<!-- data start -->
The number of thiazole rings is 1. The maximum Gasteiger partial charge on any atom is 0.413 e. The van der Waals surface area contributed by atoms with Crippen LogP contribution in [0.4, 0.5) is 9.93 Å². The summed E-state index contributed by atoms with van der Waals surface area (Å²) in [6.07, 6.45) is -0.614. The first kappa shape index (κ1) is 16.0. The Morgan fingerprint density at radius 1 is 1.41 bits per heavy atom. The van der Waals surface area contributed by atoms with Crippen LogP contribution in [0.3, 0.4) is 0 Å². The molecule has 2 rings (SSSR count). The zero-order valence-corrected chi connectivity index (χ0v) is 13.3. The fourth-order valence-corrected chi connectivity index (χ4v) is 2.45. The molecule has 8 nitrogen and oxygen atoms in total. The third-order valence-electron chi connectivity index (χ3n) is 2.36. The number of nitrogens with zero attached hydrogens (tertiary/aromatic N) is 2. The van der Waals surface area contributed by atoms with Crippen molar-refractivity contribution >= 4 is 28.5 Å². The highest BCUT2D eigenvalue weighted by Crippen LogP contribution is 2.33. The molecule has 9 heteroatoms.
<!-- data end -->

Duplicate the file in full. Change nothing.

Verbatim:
The number of thiazole rings is 1. The maximum Gasteiger partial charge on any atom is 0.413 e. The van der Waals surface area contributed by atoms with Crippen LogP contribution in [0.4, 0.5) is 9.93 Å². The summed E-state index contributed by atoms with van der Waals surface area (Å²) in [6.07, 6.45) is -0.614. The first kappa shape index (κ1) is 16.0. The Morgan fingerprint density at radius 1 is 1.41 bits per heavy atom. The van der Waals surface area contributed by atoms with Crippen LogP contribution in [0.3, 0.4) is 0 Å². The molecule has 2 rings (SSSR count). The zero-order valence-corrected chi connectivity index (χ0v) is 13.3. The fourth-order valence-corrected chi connectivity index (χ4v) is 2.45. The molecule has 8 nitrogen and oxygen atoms in total. The third-order valence-electron chi connectivity index (χ3n) is 2.36. The number of nitrogens with zero attached hydrogens (tertiary/aromatic N) is 2. The van der Waals surface area contributed by atoms with Crippen molar-refractivity contribution >= 4 is 28.5 Å². The highest BCUT2D eigenvalue weighted by Crippen LogP contribution is 2.33. The molecule has 9 heteroatoms.